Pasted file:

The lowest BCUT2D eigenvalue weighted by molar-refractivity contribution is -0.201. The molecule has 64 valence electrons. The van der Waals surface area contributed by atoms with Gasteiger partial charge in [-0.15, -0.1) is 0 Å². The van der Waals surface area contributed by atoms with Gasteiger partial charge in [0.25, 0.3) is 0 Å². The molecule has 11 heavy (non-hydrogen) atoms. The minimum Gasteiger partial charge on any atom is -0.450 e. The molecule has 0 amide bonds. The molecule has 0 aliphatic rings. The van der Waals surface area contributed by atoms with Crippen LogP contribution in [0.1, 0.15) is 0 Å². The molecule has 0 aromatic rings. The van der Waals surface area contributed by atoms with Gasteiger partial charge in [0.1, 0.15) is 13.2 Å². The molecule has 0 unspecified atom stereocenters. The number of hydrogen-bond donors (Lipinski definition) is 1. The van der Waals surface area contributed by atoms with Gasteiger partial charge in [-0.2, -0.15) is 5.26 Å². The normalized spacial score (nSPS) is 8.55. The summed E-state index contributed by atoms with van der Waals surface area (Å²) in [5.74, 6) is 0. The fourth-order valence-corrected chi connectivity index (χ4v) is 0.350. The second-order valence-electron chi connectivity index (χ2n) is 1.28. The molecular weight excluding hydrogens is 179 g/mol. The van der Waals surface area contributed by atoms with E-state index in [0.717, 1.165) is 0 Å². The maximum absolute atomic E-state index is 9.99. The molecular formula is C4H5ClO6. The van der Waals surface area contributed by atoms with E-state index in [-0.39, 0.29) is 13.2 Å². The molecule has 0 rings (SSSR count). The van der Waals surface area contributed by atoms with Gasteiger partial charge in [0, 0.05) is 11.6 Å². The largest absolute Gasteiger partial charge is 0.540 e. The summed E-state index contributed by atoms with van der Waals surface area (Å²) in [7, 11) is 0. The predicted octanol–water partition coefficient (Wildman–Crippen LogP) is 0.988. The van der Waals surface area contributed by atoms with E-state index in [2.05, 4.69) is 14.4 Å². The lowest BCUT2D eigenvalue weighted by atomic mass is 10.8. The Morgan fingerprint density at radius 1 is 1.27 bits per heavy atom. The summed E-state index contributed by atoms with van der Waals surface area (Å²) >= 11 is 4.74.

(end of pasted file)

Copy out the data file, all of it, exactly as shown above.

The lowest BCUT2D eigenvalue weighted by molar-refractivity contribution is -0.201. The molecule has 64 valence electrons. The van der Waals surface area contributed by atoms with Gasteiger partial charge in [-0.15, -0.1) is 0 Å². The van der Waals surface area contributed by atoms with Gasteiger partial charge in [0.25, 0.3) is 0 Å². The molecule has 11 heavy (non-hydrogen) atoms. The minimum Gasteiger partial charge on any atom is -0.450 e. The molecule has 0 amide bonds. The molecule has 0 aliphatic rings. The van der Waals surface area contributed by atoms with Crippen LogP contribution in [0.1, 0.15) is 0 Å². The molecule has 0 aromatic rings. The van der Waals surface area contributed by atoms with Gasteiger partial charge in [0.1, 0.15) is 13.2 Å². The molecule has 0 unspecified atom stereocenters. The number of hydrogen-bond donors (Lipinski definition) is 1. The van der Waals surface area contributed by atoms with Gasteiger partial charge in [-0.2, -0.15) is 5.26 Å². The normalized spacial score (nSPS) is 8.55. The summed E-state index contributed by atoms with van der Waals surface area (Å²) in [5.74, 6) is 0. The fourth-order valence-corrected chi connectivity index (χ4v) is 0.350. The second-order valence-electron chi connectivity index (χ2n) is 1.28. The molecular weight excluding hydrogens is 179 g/mol. The van der Waals surface area contributed by atoms with E-state index in [0.717, 1.165) is 0 Å². The maximum absolute atomic E-state index is 9.99. The molecular formula is C4H5ClO6. The van der Waals surface area contributed by atoms with E-state index in [-0.39, 0.29) is 13.2 Å². The molecule has 0 rings (SSSR count). The van der Waals surface area contributed by atoms with Gasteiger partial charge in [0, 0.05) is 11.6 Å². The largest absolute Gasteiger partial charge is 0.540 e. The summed E-state index contributed by atoms with van der Waals surface area (Å²) in [7, 11) is 0. The predicted octanol–water partition coefficient (Wildman–Crippen LogP) is 0.988. The van der Waals surface area contributed by atoms with E-state index in [2.05, 4.69) is 14.4 Å². The lowest BCUT2D eigenvalue weighted by atomic mass is 10.8. The Morgan fingerprint density at radius 1 is 1.27 bits per heavy atom. The summed E-state index contributed by atoms with van der Waals surface area (Å²) >= 11 is 4.74.